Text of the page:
In the aftermath of the Sydney siege and the Paris shootings, and in light of the growing might and reach of Islamic State, Boko Haram, and other terror movements, US President Barack Obama is talking tough. In his State of the Union speech last week, President Obama said the US stands united with all those people around the world who have been terrorised by extremists.
“We will continue to hunt down terrorists and dismantle their networks, and we reserve the right to act unilaterally, as we’ve done relentlessly since I took office, to take out terrorists who pose a direct threat to us and our allies,” he said.Mr Obama took care to avoid conflating Islam and terrorism, instead saying the US continued “to reject offensive stereotypes of Muslims – the vast majority of whom share our commitment to peace”.
Moderate politicians everywhere have largely been careful to avoid painting all Muslims with the colours of extremism. Most understand that Islam is in fact a largely peaceful religion, as is Christianity and Judaism, and all three religions have had their share of violent extremists in the past. It goes without saying that many of the world’s extremists these days are indeed militant Muslims, but their outrage seems less a product of their religion than of their poverty, their marginalisation and the difficult lives they lead in many parts of the world.
Young Muslims in France and in many other Western nations, including Canada and Australia, often endure a casual bigotry that can be hard to live with, especially alongside the high levels of unemployment, frustration and poverty commonly seen in the Paris banlieues, or in some of the rural towns of northern England, or, for that matter, in parts of Sydney, Melbourne or Brisbane. White angst and immigrant demoralisation can combine to create a toxic environment where extremism thrives.
Further afield, many Muslims in northern Nigeria, the stronghold of Boko Haram, have been living in poverty for decades; first marginalised by the nation’s colonists and Christian missionaries, now by the nation’s Christian elites. Disaffected Muslims in Iraq and Syria can be drawn to what seems to be the valour and religious fervour of their co-religionists in the Islamic State movement, and young Pakistanis and Afghans may find some form of personal validation by joining the unwavering Taliban.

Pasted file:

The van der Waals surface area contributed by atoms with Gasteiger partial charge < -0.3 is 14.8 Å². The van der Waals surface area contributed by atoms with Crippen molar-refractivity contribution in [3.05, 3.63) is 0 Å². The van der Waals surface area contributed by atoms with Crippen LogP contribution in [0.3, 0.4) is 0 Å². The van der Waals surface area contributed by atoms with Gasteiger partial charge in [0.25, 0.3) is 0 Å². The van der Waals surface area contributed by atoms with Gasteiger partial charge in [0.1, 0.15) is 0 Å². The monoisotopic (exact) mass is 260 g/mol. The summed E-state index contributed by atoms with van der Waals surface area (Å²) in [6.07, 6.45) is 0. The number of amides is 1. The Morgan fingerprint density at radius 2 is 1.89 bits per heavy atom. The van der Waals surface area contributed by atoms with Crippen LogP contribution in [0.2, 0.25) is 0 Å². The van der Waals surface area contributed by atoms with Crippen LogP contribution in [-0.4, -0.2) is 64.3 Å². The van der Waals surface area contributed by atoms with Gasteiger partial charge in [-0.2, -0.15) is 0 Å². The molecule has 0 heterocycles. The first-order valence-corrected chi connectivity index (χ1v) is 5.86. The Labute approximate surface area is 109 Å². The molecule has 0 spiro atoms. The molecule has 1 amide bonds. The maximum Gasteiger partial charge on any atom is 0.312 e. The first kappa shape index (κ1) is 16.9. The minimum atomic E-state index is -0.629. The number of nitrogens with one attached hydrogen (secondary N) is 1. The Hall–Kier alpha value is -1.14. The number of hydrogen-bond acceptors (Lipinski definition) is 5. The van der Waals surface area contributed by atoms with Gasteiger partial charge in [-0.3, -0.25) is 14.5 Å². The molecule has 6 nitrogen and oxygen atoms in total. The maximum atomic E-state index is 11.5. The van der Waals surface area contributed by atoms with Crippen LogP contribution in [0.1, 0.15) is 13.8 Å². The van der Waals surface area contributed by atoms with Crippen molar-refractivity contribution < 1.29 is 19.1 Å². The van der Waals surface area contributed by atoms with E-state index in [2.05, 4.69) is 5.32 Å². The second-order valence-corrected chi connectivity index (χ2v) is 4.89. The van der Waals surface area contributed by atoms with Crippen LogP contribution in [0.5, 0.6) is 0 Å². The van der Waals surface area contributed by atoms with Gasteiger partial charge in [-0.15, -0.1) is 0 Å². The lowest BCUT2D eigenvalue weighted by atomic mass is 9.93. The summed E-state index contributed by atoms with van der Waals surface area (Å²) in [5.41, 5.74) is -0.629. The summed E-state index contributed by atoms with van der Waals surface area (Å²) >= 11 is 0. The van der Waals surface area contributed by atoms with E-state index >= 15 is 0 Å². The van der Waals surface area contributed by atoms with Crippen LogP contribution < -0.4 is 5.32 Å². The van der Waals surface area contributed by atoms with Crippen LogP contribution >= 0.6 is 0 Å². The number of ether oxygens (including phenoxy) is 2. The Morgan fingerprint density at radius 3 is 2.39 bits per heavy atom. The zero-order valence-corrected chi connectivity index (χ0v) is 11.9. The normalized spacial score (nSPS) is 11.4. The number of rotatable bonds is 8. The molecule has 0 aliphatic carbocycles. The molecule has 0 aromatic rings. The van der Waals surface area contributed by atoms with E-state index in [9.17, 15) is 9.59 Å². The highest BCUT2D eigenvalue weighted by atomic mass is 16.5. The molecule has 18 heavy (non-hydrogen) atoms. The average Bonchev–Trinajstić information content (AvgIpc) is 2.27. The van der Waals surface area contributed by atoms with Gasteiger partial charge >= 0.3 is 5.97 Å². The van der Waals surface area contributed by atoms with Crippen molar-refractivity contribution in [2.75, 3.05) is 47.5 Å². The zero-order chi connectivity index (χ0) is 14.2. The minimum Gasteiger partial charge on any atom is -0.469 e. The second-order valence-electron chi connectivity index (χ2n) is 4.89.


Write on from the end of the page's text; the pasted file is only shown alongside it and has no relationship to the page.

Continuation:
Although most Muslim clerics are men of peace, extremist fanatics exist and these days their preachings can be widely disseminated on the internet. Particularly attractive to youngsters on the fringes of society, to the rootless, and to those who feel a burning sense of injustice, the propaganda from these jihadist preachers can be hard to override. The lure of righteous adventure remains potent, especially when it’s aligned with a way to avenge supposed slights and insults.
As part of Australia’s $630 million anti-terrorism package, $13.4 million has been set aside to try and prevent young and disaffected Australian Muslims from succumbing to the emotional rhetoric of jihadist preachers and turning to the supposed heroism of fighting for their faith. Australia’s diversionary strategies will include a broad array of individually targeted mentoring, counselling, and mental health services.
A further $6.2 million will go funding an Australian Federal Police “diversion and monitoring team” to keep an eye on returning foreign fighters and their supporters; $32.7 million for a multiagency “national disruption group” to investigate and prosecute these foreign fighters and their supporters; and another $11.8 million to the AFP to boost its ability to respond to foreign fighters.
With the threat of often-suicidal militants, and extremist “lone wolves” who may be inspired by violent, pseudo-religious propaganda, many would argue that we live in a world more dangerous than it was when the September 11 militants attacked the US.
Security is, of course, important – so important that Australia is spending by far the bulk of its anti-terrorism package on boosting security agencies. Other anti-terrorism measures in the package include increased powers to arrest suspected terrorists without a warrant and to extend questioning, as well as designating as an offence travel to certain areas without a legitimate reason.
Yet it should perhaps be remembered that erratic, lone wolf militants can be hard to second-guess, and any society so secure that it could have definitely prevented the violence in Paris or even Martin Place, is not a place where many of us would like to live.